“You can catch them before they end up in someone’s wall,” she explained.

“The bees ball around the queen,” she explained of the swarm, adding that the queen’s “daughters” and worker bees follow the queen constantly. “They hook their legs together,” she explained of how they form into a giant ball.

Ms. Cummings said that recently people have become more aware of the good that bees do. “I think they still get a bad reputation. Of course, they sting,” she said, adding that honeybees aren’t aggressive, and they will sting only if provoked.

“As intimidating as they look, they are not interested in sticking around. Seeing swarms are like seeing baby deer in a field. Leave them alone—they are on their way to somewhere else,” she explained.

By 1947, America had almost 6 million managed honeybee colonies, compared to an estimated 2.67 million managed honeybee colonies today. Over the past decade, American honeybee colonies have been dying at an alarming average rate of about 30 percent per year, according to the change.org petition.

Left behind after a spray of chemicals to kill the bees are dead and dying bees, poisoned brood, poisoned honey, poisoned pollen and poisoned beeswax. This can attract other honeybees or animals such as raccoons, squirrels and insects, and harm them as well. The damaged colony festers and can mold and rot, and cause harm to humans and the structure it was in.

Honeybees sometimes suffer from accidental poisoning, Ms. Klughers said, adding that this spring, she saw three colonies poisoned by accidental exposure, which could happen after a neighbor sprays to kill moths or ticks. If there happen to be foraging honeybees on a nearby apple tree, those bees will become contaminated and bring the poison back to the colony—and the whole colony is fatally exposed.

In addition to human causes, bees also suffer from diseases such as deformed wing virus and invasive species such as the varroa mite, which feeds on the bees. Bees can also suffer from poor nutrition, not directly because of chemicals like Roundup, but because the chemicals kill the weeds that are their food sources.

“Those beautiful manicured lawns with not one clover or dandelion are not helpful,” Ms. Klughers said.

Climate change is also a huge factor in demising the bee populations: Too much rain washes away nectar, and when it is too hot, all production stops and the queen bee stops laying eggs.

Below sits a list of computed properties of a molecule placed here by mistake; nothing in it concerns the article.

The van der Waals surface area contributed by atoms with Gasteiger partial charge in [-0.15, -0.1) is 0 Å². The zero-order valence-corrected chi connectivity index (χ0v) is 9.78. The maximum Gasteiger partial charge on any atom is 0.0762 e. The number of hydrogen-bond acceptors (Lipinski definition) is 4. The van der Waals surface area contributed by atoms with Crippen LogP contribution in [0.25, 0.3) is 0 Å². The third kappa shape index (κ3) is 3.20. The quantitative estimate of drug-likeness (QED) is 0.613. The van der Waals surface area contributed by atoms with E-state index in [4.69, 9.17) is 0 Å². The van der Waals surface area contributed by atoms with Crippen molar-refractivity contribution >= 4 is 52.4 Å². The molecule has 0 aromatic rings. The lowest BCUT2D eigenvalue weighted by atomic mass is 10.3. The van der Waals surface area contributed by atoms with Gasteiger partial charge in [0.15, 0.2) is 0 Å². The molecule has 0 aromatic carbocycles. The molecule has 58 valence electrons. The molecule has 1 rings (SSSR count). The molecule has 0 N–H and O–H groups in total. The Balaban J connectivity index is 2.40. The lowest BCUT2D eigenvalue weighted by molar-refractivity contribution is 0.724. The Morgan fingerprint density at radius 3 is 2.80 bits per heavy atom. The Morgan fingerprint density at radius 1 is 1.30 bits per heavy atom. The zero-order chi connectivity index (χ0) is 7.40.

Although laws are changing regarding agricultural chemicals, Ms. Klughers stressed that her petition isn’t aimed at restricting mosquito repellents, or stopping the use of agricultural chemicals. The petition is for the sole purpose of making it illegal for exterminators to deliberately kill bees without speaking with a beekeeper beforehand.

“With large numbers of bees dying each year, we should be enacting laws like this everywhere we can,” Ms. Klughers said, adding that she is trying to get State Assemblyman Fred W. Thiele Jr. and other lawmakers involved. “I don’t see why lawmakers would not approve this law,” Ms. Klughers said.

Currently, the petition at www.change.org has about 1,800 signatures. For more information, or to sign the petition, visit http://chng.it/2KrnxHWj2c.

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Please sign the petition @ change.org. Great article Ms Vespe. #savethebees
By KrazyHorses (1), Riverview on Jun 19, 19 7:58 PM
When I moved into my neighborhood nobody used pesticides. Then wealthier city people started buying houses and the first thing they do is call in the pesticide companies to spray their property because
OMG Lyme Disease!
OMG! West Nike virus!
OMG ants!
OMG my lawn, my perfectly green lawn that I fertilize 3 times from spring to fall, even though I'm not supposed to!
OMG, babesiosis, Erlichiosis, Rocky Mountain Spotted fever, tularemia, Hanta virus!

People who live ...more
By btdt (449), water mill on Jun 20, 19 9:26 PM
2 members liked this comment
Great post. Same infuriating experience. Plus we have well water.
By June Bug (2680), SOUTHAMPTON on Jun 20, 19 9:56 PM